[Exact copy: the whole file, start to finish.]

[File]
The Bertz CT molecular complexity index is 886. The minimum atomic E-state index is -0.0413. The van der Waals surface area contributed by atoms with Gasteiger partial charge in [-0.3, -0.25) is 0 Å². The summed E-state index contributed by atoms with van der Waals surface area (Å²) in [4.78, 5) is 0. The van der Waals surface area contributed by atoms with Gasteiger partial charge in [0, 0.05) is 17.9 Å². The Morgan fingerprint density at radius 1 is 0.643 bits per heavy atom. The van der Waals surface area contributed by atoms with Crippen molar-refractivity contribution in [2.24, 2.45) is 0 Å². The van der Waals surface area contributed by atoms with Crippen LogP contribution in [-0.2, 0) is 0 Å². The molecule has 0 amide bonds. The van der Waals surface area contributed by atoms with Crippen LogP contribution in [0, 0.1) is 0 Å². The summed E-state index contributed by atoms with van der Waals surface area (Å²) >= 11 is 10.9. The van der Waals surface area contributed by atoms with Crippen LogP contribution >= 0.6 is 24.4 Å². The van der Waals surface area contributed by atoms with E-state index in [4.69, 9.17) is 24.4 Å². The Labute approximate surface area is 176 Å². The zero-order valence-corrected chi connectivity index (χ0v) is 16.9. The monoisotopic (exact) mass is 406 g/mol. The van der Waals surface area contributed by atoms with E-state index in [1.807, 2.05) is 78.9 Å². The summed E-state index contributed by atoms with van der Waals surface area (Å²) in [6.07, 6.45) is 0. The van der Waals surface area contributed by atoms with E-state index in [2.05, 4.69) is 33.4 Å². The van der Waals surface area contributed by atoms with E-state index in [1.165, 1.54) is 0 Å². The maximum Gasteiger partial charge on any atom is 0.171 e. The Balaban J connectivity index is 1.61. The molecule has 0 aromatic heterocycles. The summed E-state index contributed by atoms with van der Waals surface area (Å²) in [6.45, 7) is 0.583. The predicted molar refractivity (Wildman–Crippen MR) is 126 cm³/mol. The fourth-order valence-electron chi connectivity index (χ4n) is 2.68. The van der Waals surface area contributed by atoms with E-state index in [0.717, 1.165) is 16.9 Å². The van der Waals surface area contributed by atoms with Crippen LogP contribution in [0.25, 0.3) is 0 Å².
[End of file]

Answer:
The Bertz CT molecular complexity index is 886. The minimum atomic E-state index is -0.0413. The van der Waals surface area contributed by atoms with Gasteiger partial charge in [-0.3, -0.25) is 0 Å². The summed E-state index contributed by atoms with van der Waals surface area (Å²) in [4.78, 5) is 0. The van der Waals surface area contributed by atoms with Gasteiger partial charge in [0, 0.05) is 17.9 Å². The Morgan fingerprint density at radius 1 is 0.643 bits per heavy atom. The van der Waals surface area contributed by atoms with Crippen molar-refractivity contribution in [2.24, 2.45) is 0 Å². The van der Waals surface area contributed by atoms with Crippen LogP contribution in [-0.2, 0) is 0 Å². The molecule has 0 amide bonds. The van der Waals surface area contributed by atoms with Crippen LogP contribution in [0, 0.1) is 0 Å². The summed E-state index contributed by atoms with van der Waals surface area (Å²) >= 11 is 10.9. The van der Waals surface area contributed by atoms with Crippen LogP contribution >= 0.6 is 24.4 Å². The van der Waals surface area contributed by atoms with E-state index in [4.69, 9.17) is 24.4 Å². The Labute approximate surface area is 176 Å². The zero-order valence-corrected chi connectivity index (χ0v) is 16.9. The monoisotopic (exact) mass is 406 g/mol. The van der Waals surface area contributed by atoms with E-state index in [1.807, 2.05) is 78.9 Å². The summed E-state index contributed by atoms with van der Waals surface area (Å²) in [6.07, 6.45) is 0. The van der Waals surface area contributed by atoms with E-state index in [2.05, 4.69) is 33.4 Å². The van der Waals surface area contributed by atoms with E-state index in [1.165, 1.54) is 0 Å². The maximum Gasteiger partial charge on any atom is 0.171 e. The Balaban J connectivity index is 1.61. The molecule has 0 aromatic heterocycles. The summed E-state index contributed by atoms with van der Waals surface area (Å²) in [6.45, 7) is 0.583. The predicted molar refractivity (Wildman–Crippen MR) is 126 cm³/mol. The fourth-order valence-electron chi connectivity index (χ4n) is 2.68. The van der Waals surface area contributed by atoms with E-state index in [0.717, 1.165) is 16.9 Å². The van der Waals surface area contributed by atoms with Crippen LogP contribution in [0.25, 0.3) is 0 Å².